Now folks after 2020 are going to have less and less of any options with their Third Party OEM PC/Laptop purchases and great difficulty getting any devices outside on anyones closed walled gardens that will be becoming even more restrictive than the current Cable Providor based ecosystems. Folks began cutting thier Cable TV for a reason! And the closer it gets to Jan 2020 I’d expect that Microsoft will double down on this sort of propaganda.

               

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            • #339883

              Microsoft has been allowed to become a De Facto Unregulated Public Utility with its OS market domination on PCs/Laptops and the end users are suffering because of that.

              Well said. What I find additionally troubling about this is the number of cool-aid drinkers who defend and enable MS’s behavior. Some of the posts defending MS sound like dialog from mind-numbed characters in “Invasion of the Body Snatchers.”

              GaryK

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            • #339046

              Since there is not a huge outcry in the general population I would think the level of satisfaction is at least OK.

              In my group of family and friends, W10 updates caused every single computer (except one) enough problems that they went back to their previous operating systems. The updating caused enough problems that if they didn’t need have help, they would have needed to buy new computers. Of approximately 3 dozen computers, only one is still on W10, and that one is used for gaming, exclusively, and was on more powerful and newer hardware. Borking perfectly good computer hardware, that works well on previous operating systems or Linux, is not indicative of customer satisfaction… and counting those that were forced to move to W10 because no other options were readily available when they went to buy replacements for their borked machines, is also not indicative of customer satisfaction.

              Non-techy Win 10 Pro and Linux Mint experimenter

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            • #339077

              Sorry Joe but that’s a non sequitur. If I force user to use what for some (we don’t know the numbers either way) appears as an often broken O/S with poorly implemented updates, that just implies people “put up” with it, that is not satisfaction.

              Regardless of forums for or against Win10, it is disingenuous to imply users are satisfied (or not satisfied to be fair) when the users are forced to use the O/S. You cannot make a valid judgment on those grounds, as for many they see no alternative, and there are no independent metrics to truly indicate whether users are really satisfied or not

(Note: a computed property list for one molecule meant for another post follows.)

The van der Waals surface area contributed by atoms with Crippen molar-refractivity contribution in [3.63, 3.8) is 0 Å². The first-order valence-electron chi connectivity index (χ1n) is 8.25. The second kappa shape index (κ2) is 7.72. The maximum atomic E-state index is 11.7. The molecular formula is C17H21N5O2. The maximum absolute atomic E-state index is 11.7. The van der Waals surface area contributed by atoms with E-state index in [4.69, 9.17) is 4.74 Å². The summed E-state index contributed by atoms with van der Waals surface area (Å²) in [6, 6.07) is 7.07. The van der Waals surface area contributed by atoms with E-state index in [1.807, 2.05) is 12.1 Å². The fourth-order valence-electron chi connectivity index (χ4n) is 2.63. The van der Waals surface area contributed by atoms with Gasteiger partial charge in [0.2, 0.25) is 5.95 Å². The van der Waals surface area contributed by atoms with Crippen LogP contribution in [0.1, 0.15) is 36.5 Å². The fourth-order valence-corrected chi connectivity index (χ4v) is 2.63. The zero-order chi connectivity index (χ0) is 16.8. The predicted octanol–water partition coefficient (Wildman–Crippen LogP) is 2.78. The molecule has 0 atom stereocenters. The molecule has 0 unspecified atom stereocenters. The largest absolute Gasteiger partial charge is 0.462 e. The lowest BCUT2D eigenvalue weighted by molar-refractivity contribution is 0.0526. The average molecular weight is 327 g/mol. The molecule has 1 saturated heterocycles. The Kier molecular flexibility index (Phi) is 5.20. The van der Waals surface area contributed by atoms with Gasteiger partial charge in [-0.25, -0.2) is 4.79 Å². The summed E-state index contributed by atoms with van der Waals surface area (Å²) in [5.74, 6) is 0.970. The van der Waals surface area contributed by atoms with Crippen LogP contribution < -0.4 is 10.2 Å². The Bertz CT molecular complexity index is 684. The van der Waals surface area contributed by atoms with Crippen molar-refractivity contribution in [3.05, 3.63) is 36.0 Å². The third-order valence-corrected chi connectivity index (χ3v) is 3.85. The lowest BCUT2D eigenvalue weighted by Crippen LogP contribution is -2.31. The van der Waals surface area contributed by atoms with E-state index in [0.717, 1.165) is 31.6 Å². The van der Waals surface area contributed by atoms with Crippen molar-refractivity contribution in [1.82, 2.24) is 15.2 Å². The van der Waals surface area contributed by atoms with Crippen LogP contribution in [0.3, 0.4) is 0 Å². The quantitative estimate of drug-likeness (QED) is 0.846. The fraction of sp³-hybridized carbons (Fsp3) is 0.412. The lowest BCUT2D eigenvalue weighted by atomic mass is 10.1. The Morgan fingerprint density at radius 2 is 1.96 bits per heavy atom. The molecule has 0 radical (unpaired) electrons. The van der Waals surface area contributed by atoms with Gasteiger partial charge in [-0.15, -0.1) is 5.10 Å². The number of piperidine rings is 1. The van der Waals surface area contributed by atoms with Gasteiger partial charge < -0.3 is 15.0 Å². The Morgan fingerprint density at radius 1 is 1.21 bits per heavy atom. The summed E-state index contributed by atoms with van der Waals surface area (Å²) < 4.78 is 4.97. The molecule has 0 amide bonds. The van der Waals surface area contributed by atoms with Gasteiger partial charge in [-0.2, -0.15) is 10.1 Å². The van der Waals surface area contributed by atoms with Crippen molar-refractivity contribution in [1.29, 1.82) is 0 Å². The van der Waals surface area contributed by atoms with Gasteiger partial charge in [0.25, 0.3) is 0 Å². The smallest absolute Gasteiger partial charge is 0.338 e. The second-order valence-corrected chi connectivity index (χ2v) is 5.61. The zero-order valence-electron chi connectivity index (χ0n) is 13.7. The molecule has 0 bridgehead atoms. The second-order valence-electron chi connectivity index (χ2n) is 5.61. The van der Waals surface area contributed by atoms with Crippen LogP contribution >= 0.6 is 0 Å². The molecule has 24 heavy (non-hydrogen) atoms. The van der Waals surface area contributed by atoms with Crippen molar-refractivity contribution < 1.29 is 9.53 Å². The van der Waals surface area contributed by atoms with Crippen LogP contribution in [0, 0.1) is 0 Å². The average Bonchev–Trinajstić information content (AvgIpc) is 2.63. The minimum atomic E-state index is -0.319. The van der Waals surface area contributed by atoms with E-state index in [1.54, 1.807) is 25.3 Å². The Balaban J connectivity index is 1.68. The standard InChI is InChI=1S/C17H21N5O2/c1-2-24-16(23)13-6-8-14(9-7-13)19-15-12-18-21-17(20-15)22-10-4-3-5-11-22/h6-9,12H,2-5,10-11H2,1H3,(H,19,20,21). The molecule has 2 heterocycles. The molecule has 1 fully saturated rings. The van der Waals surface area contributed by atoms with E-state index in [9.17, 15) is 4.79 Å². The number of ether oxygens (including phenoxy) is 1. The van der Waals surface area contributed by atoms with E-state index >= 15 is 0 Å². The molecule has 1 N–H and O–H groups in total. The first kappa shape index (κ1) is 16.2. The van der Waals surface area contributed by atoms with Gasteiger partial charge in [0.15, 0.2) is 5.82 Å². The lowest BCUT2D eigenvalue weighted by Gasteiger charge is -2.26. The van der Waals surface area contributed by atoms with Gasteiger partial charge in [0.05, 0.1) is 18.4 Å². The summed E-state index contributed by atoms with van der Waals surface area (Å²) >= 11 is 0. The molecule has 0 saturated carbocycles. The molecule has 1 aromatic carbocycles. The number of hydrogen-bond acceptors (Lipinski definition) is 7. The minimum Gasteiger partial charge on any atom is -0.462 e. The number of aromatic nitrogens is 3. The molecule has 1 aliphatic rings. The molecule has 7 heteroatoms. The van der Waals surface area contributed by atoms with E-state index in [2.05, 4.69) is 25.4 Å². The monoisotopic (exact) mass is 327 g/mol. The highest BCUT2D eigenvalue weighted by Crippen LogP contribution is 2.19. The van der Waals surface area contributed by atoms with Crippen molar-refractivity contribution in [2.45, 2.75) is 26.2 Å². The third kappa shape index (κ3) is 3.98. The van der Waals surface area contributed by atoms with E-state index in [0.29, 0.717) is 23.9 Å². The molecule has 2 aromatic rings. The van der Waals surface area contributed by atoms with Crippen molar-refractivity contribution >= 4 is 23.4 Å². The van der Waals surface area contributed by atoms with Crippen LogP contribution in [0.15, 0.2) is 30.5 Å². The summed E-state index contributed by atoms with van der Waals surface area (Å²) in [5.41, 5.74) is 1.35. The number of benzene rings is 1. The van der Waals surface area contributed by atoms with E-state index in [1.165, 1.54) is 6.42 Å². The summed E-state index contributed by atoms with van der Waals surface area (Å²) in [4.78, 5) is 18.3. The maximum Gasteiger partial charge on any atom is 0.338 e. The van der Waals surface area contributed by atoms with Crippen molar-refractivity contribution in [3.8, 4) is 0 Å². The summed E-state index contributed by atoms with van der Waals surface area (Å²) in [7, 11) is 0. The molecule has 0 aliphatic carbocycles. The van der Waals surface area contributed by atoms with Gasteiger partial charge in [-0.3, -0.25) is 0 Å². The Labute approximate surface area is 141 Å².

For the record I mainly use Linux (and dual boot Win7 if I need it for the odd game) so I’m not arguing one way or the other about Win10 itself, but marketing hype based on a false assumption.

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            • #339089

              Virtually all you see in support forums are problems.

              Aren’t SUPPORT forums set-up for that purpose?
              If not, what would you suggest that support forums be in that case?

              Win8.1/R2 Hybrid lives on...
            • #339414

              Yes, that is certainly the one of the purposes of support forums. My point is that those of us who spend a lot of time in support forums can lose perspective of how good or bad a product is. A first time or infrequent user can also be influenced negatively by what they see. With a product like Windows that has such a large distribution over a huge variety of hardware and software you must be careful about general conclusions based on such limited observations.

              --Joe

            • #339240

              I despise your logic because I’m resigned to agree. Microsoft did so many things I liked for so long that I’m emotionally ill equipped to deal with their recent behavior. Drats.

               

        • #338943

          Agreed on the underhanded tactics by Microsoft.

          MS has been more aggressive in herding customers into Windows 10 than any previous version of Windows. Recall, for example, that computers with newer CPUs are prevented from receiving updates to Windows 7 and 8.1.